The Lowell Sun
Updated: 10/10/2011 11:02:57 AM EDT
By Robert Mills, firstname.lastname@example.org and Tom Zuppa, email@example.com
BILLERICA — Parishioners at St. Theresa de Lisieux Parish were shocked yesterday after learning their longtime pastor resigned abruptly because he allowed a volunteer accused of sexually abusing a minor in the 1970s to travel with a youth group last year.
The Rev. Eugene Tully had been told about the allegations and “exercised a serious error in judgment,” according to the Archdiocese of Boston.
The archdiocese announced Tully’s resignation via a statement read at Mass by the Rev. Arthur Coyle, episcopal vicar for the Merrimack Region.
The statement, read by Coyle, states: “The Archdiocese of Boston has established clear policies and protocols for matters involving ministry that includes young adults and children. The primary purpose of these policies is the protection of children. All pastors are expected to be vigilant in the implementation of these policies and protocols. Further, if an allegation of sexual abuse of a minor is brought forward, that volunteer must step down from any parish ministry while the allegation is being investigated.”
The statement stresses that Tully will be given another assignment in the archdiocese, and will not face defrocking.
The parish volunteer Tully allowed to go on the trip is not named in the statement. The Sun has confirmed his name is Renald “Ron” Hallee, 66, of Billerica, a former priest.
Christine Angell, 49, of Portland, Maine, sued Hallee and the Roman Catholic Diocese of Portland in March 2010. In court papers, Angell said Hallee sexually abused her from 1970 to 1973. Hallee was a priest at St. John Catholic Church in Bangor, Maine, at the time.
Hallee and the diocese, through their Portland attorneys, have denied the allegations, the Bangor Daily News reported.
Angell’s lawsuit was dismissed because Maine law had a statute of limitations on such crimes in the 1970s. Those laws have been changed.
Last month, Angell’s attorneys argued before the Maine Supreme Judicial Court that the statute of limitations did not apply, because Hallee had left the state. That court has not ruled.
Hallee left the priesthood voluntarily in 1977. Starting in 1978, Hallee asked to be laicized, a formal request to the church to be considered a lay person, according to the Roman Catholic Diocese of Portland. The Vatican finally granted the request in 2009.
The archdiocese said Tully allowed Hallee to travel with parish teens on an April 2010 trip after Tully learned about the lawsuit. The Sun has learned that Hallee has traveled with children at least once before, as a chaperone for 10 teens on a church outreach trip to Spencer, W. Va., in 2008.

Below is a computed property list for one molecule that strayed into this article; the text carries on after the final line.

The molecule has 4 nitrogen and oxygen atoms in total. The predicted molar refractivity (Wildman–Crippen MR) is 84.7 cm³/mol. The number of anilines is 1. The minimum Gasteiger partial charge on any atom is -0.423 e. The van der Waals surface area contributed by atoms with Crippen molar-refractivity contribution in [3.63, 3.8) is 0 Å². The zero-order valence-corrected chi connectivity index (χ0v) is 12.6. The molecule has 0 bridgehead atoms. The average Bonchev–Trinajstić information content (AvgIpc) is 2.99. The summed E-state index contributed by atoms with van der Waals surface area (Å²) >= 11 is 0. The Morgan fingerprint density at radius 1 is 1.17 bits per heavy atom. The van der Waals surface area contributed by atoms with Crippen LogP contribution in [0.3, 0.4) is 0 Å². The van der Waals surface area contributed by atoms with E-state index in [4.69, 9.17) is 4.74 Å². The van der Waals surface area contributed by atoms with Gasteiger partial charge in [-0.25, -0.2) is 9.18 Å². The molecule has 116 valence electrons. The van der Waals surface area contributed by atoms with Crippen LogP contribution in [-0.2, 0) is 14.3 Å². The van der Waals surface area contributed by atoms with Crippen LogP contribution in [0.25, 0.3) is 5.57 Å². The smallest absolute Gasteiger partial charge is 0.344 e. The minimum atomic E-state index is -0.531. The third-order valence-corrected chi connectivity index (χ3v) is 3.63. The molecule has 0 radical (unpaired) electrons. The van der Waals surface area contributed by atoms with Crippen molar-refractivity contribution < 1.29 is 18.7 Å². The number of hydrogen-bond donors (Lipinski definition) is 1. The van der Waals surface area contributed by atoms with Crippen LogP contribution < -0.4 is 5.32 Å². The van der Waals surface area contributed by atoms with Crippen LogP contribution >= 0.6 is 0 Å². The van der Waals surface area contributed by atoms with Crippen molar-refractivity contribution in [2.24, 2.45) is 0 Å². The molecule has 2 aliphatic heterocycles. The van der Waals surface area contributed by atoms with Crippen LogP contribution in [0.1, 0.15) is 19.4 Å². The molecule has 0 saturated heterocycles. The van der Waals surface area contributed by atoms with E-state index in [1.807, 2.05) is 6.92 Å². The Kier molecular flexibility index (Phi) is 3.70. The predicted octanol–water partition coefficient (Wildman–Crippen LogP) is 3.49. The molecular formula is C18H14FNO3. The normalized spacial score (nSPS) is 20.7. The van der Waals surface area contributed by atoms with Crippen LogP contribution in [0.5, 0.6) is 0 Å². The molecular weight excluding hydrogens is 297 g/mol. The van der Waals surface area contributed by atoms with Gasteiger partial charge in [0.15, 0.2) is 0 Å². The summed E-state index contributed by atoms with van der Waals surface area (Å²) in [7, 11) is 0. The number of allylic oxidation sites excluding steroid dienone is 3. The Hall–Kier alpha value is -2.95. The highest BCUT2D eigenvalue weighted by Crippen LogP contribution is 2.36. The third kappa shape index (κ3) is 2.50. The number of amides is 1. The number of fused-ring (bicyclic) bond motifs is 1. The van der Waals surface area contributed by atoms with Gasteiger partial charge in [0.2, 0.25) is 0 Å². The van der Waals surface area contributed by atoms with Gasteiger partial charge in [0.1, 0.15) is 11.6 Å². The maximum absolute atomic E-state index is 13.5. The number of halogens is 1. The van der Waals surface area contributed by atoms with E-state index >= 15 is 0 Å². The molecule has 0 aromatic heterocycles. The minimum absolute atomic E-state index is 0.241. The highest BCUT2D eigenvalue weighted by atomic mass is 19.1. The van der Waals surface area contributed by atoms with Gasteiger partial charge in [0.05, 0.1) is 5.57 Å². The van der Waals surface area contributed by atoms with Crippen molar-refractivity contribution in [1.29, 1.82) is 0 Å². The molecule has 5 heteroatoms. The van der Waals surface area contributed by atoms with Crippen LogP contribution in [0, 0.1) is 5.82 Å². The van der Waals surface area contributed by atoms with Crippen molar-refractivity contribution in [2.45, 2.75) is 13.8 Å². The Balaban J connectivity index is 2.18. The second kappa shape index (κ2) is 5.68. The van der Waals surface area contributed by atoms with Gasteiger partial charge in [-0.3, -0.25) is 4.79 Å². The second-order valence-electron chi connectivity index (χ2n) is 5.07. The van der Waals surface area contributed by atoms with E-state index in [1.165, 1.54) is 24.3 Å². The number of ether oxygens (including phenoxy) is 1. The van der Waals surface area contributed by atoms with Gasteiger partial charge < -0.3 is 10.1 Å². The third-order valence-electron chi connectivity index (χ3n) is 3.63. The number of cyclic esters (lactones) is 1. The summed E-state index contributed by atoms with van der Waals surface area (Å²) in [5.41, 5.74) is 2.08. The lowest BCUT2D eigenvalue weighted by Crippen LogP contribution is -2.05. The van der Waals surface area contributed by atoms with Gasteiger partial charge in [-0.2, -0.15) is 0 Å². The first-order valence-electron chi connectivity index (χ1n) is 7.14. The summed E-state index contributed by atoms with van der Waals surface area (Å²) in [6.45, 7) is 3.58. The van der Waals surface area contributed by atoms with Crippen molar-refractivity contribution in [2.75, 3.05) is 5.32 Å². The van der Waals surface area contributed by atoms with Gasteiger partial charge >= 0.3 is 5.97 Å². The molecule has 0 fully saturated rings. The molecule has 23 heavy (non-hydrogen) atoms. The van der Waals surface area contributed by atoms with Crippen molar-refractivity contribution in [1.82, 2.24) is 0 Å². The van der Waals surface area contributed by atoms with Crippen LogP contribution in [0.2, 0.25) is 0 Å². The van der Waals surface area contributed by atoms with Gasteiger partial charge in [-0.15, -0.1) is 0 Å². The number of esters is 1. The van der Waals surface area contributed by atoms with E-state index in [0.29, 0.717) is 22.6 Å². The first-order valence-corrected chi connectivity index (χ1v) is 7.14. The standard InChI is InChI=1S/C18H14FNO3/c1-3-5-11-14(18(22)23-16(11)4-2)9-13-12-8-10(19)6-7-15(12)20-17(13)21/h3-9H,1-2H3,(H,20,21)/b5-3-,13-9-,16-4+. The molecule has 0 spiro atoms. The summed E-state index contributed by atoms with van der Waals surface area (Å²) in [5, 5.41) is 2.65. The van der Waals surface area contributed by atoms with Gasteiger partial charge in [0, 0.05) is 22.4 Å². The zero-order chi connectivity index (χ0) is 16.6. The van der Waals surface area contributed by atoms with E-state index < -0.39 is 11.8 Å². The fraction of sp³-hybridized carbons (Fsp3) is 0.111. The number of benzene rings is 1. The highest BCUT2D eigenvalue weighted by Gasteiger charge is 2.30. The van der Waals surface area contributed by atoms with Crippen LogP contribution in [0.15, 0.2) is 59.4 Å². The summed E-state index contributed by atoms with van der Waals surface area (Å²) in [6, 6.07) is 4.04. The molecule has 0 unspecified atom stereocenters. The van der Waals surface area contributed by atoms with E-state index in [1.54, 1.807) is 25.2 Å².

The archdiocese statement adds: “… no allegations of misconduct received at St. Theresa involving this volunteer. In fact, the policy of the Archdiocese is that any church official or volunteer who works with young adults or children must be subjected to a Criminal Offender Record Information (or CORI) review. A CORI check was processed for the volunteer and it was returned as “no record found,” which cleared him for ministry as late as Fiscal Year 2011.”
Tully, 69, has been a priest for more than 40 years. He served at St. Patrick’s Church in Lynn, St. Linus Church in Natick, St. Ann Church in Peabody, and St. Clement Church in Somerville, and was named pastor of St. Theresa’s in December 1992.
The Rev. James McCormick, St. Theresa’s senior priest in residence, will serve as temporary administrator until a new pastor is placed, the archdiocese said.
Parishioners, expressed shock at the news that a pastor some consider a family member is leaving his post.
“We’ll definitely miss him. He’s been a great pastor,” said Loretta Caponigro. “We’re very shocked.”
“I’m upset we’re losing him,” said Lauraine Robichaud.
Parishioners only knew what was read aloud at Mass in the statement, and were just hearing the news. Most were hesitant to pass judgment.
“I can see why with all the history in the church, but it still seems drastic,” said Trisha Toner. “He really cares about this parish.”
Caponigro said she was hesitant to judge the decision without knowing more of the facts. She said Tully had recently helped organize a Sept. 11 service at the church and had done much over the years.
“He’s created a lot of good will for the parish,” Caponigro said.
“I support him,” Larry Femia said as he left Mass yesterday. “He’s a great, great guy.”